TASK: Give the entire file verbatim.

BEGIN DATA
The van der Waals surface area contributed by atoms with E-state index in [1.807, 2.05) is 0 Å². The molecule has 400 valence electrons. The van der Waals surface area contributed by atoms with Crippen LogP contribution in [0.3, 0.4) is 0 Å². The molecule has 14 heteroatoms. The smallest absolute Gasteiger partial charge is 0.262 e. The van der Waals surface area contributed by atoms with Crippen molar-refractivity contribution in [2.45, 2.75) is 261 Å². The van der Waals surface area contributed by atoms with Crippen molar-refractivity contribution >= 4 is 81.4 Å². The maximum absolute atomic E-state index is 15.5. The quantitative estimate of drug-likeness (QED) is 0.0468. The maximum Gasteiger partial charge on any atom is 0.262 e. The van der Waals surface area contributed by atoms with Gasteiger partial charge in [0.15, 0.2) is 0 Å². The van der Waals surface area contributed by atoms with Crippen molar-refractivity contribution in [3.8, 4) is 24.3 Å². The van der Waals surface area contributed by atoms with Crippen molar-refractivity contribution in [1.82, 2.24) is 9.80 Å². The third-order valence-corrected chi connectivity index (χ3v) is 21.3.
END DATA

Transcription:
The van der Waals surface area contributed by atoms with E-state index in [1.807, 2.05) is 0 Å². The molecule has 400 valence electrons. The van der Waals surface area contributed by atoms with Crippen LogP contribution in [0.3, 0.4) is 0 Å². The molecule has 14 heteroatoms. The smallest absolute Gasteiger partial charge is 0.262 e. The van der Waals surface area contributed by atoms with Crippen molar-refractivity contribution in [2.45, 2.75) is 261 Å². The van der Waals surface area contributed by atoms with Crippen molar-refractivity contribution >= 4 is 81.4 Å². The maximum absolute atomic E-state index is 15.5. The quantitative estimate of drug-likeness (QED) is 0.0468. The maximum Gasteiger partial charge on any atom is 0.262 e. The van der Waals surface area contributed by atoms with Gasteiger partial charge in [0.15, 0.2) is 0 Å². The van der Waals surface area contributed by atoms with Crippen molar-refractivity contribution in [3.8, 4) is 24.3 Å². The van der Waals surface area contributed by atoms with Crippen molar-refractivity contribution in [1.82, 2.24) is 9.80 Å². The third-order valence-corrected chi connectivity index (χ3v) is 21.3.